Foreign Minister Shah Mehmood Qureshi has offered in a meeting with President Ashraf Ghani to train Afghan police in Pakistan.
The first meeting between Pakistan’s new foreign minister and the Afghan president was supposed to be 45 minutes but, according to reports, appears to have run on for an hour and 35 minutes.
Mr Qureshi and President Ghani discussed issues of mutual interest and the return of Afghan refugees to their homeland.
The Foreign Minister invited the President to visit Pakistan, an offer Mr Ghani accepted.
Qureshi arrived in Kabul September 15, Saturday, for his first official visit after taking office. It was a one-day trip.
He was scheduled to meet his Afghan counterpart Salahuddin Rabbani, President Ashraf Ghani and chief executive Abdullah Abdullah. He is accompanied by Foreign Secretary Tehmina Janjua.
His visit comes barely two weeks after the Americans came to Pakistan.
On September 5, US Secretary of State Mike Pompeo along with Chairman of the Joint Chiefs of Staff General Joseph Dunford met Pakistan’s top civil and military leaders — Prime Minister Imran Khan and Army chief General Qamar Javed Bajwa. Pompeo said afterwards that they talked about business ties and ending the war in Afghanistan.
FM Qureshi left for Kabul on his first foreign visit abroad underlining the importance government attaches to work closely with Afghanistan for regional peace and stability
— Dr Mohammad Faisal (@ForeignOfficePk) September 15, 2018
On the agenda
What stands out from the agenda is the push to move Pakistan Afghanistan relations beyond security. It appears that making it easier to do business will be put on the table. There seems to be an understanding that lasting peace and success in Afghanistan will not be possible only through the use of force.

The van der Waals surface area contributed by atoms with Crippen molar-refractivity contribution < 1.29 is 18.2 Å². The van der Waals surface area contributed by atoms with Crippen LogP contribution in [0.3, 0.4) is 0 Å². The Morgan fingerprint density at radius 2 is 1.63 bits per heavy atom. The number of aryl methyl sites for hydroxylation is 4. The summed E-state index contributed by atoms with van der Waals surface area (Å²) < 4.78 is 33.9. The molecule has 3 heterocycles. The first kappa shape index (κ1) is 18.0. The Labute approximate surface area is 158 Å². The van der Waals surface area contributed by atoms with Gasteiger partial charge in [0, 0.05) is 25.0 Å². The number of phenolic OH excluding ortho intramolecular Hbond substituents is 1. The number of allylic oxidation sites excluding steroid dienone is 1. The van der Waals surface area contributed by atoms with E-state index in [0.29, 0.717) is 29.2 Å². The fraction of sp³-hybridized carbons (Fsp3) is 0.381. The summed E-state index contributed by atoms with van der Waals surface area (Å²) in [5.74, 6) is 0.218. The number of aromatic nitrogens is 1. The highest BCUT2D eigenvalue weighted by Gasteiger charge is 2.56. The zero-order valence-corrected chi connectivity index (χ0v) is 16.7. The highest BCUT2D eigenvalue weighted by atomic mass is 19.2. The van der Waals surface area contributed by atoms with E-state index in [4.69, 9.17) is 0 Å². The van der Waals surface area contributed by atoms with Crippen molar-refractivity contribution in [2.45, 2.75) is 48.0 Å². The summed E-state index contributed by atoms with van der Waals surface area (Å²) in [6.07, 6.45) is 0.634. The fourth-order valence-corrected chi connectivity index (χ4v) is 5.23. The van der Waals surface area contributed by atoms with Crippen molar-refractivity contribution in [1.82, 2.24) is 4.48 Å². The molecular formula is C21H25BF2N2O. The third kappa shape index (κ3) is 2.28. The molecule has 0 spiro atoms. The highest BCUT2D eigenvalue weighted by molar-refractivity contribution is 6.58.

The most important point is that the relationship needs to be seen beyond security and through the need for better trade and economic ties.
The officials will be discussing some of the basics: a brief overview of Afghanistan and its geostrategic significance. They will talk about the implications of the security environment on Afghanistan and the region and Pakistan in particular.
They will be analysing the security and economic dynamics by talking about what the major stakeholders see as their interests.
They will be talking about the “Afghan security calculus” which is army-speak for a typical appraisal of the Afghan demographic makeup and interests of internal and external stakeholders and their impact on the relationship.
They will discuss irritants in the relationship and how disputes are resolved.
One point mentions “trilateral convergences” which signals the involvement of a third country but no specifics have been given.
Pakistan’s consulate in Jalalabad is expected to be discussed during Qureshi’s visit.
On September 1, Pakistan temporarily closed its consulate in Jalalabad, citing “intervention” by the provincial governor and a lack of security.
In a letter to the Afghan ministry of foreign affairs, Pakistan’s embassy in Kabul also requested that the governor of Nangarhar province refrain from interfering in the functioning of the consulate.
On September 3, Afghanistan Foreign Minister Salahuddin Rabbani assured Foreign Minister Shah Mehmood Qureshi that the security at the consulate will be restored to the level provided on August 28.
Rabbani congratulated Qureshi on his appointment as foreign minister and extended an invitation to visit Kabul, which he accepted.
Discussion on the resumption of quadrilateral peace talks – which were suspended after Taliban chief Mullah Mansoor was killed in a drone strike – is also expected to take place.
The Trump Administration has been accusing Pakistan of helping Afghan Taliban and its Haqqani network who have staged attacks in Afghanistan. Pakistan denies this.
“We need Pakistan to seriously engage to help us get to the reconciliation we need in Afghanistan,” Pompeo had said before heading to Pakistan Sept 5. “The very reason for this trip is to try to articulate what it is our expectation is, the things that they can do, the things that they expect us to do, and see if we can’t find a path forward together.”